In the final hours of the state’s 2011 legislative season, Maryland made history when it became the twelfth state to pass a law granting undocumented immigrant students the right to pay in-state tuition at the state’s four-year colleges.
The new law, which Gov. Martin O’Malley has pledged to sign, will allow students to be recognized as residents of their home states regardless of their immigration status and pay in-state tuition at Maryland’s public four-year colleges if they clear three hurdles: graduate from a Maryland high school, complete 60 credits at a Maryland community college and prove they and their parents paid income taxes for the prior three years.
On Monday night, the vote hit a last minute snag when it was sent back to a conference committee after the Senate refused to clear new House amendments. Under the House revision, which passed last Friday, undocumented immigrant students will be considered out-of-state applicants during the admissions process. Maryland reserves spots for state residents, which undocumented immigrant students will not be allowed to access. Once accepted and if eligible, undocumented immigrant students can then pay in-state tuition.
The second amendment made it mandatory for undocumented immigrant males to register with the Selective Service in order to take advantage of in-state tuition eligibility. The third, which would have made undocumented immigrant students exempt from showing income tax returns if they had family who were too ill to do so, was what nearly derailed the bill, reported the University of Maryland’s Diamondback Online. At the last minute that amendment was taken out. The bill passed both chambers without one Republican vote.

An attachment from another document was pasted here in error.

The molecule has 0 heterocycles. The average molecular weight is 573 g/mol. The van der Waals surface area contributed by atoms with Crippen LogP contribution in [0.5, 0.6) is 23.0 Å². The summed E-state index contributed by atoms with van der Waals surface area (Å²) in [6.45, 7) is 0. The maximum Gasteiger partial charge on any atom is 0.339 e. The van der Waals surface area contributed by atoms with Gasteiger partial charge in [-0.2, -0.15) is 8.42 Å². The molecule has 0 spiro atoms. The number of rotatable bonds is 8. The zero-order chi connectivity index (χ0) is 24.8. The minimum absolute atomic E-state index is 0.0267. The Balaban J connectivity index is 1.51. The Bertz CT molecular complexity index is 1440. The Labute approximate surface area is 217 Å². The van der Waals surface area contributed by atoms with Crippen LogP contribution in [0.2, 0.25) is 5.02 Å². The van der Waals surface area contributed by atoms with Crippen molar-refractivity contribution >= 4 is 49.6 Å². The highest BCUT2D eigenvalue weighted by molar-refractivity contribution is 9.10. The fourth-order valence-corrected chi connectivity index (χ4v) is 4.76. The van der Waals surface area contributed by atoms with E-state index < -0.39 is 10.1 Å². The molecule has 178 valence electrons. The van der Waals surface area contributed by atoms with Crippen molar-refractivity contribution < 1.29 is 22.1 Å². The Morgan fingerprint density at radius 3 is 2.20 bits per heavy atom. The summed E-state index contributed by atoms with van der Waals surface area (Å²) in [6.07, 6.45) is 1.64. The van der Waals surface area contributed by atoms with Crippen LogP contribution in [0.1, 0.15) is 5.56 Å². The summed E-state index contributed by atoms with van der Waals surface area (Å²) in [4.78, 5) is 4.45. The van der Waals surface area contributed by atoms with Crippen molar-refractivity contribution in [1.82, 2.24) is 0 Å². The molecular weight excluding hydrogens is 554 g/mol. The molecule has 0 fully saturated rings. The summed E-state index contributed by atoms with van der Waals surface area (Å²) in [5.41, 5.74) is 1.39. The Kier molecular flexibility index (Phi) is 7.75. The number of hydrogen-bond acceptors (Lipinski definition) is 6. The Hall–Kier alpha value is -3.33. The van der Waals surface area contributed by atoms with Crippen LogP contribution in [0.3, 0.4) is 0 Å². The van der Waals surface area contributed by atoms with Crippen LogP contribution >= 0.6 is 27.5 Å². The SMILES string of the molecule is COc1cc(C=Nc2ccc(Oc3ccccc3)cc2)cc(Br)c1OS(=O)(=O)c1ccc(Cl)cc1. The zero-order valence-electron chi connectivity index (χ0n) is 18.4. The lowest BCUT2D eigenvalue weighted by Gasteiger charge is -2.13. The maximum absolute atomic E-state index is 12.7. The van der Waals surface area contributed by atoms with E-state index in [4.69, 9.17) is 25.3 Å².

“It’s about treating high school graduates the same,” State Sen. Victor Ramirez told University of Maryland’s Diamondback Online. Ramirez authored the bill.
“They live in the state of Maryland, they’ve gone through our system and their parents are paying taxes. And they have the grades to be able to go on to further education.”
In Maryland, the law means the difference between $8,416 in tuition that state residents pay and $24,831 that out-of-state students must pay. The economic burden is compounded by the fact that undocumented immigrant students are barred from accessing federal financial aid, grants or loans.
Texas was the first state to pass an in-state tuition bill in 2001. According to the National Conference on State Legislatures, 11 states have passed laws granting undocumented immigrant students the right to pay in-state tuition. Both New Mexico and Texas allow undocumented immigrant students to receive financial aid, and California is considering its own DREAM Act that would allow undocumented immigrant students access to state financial aid.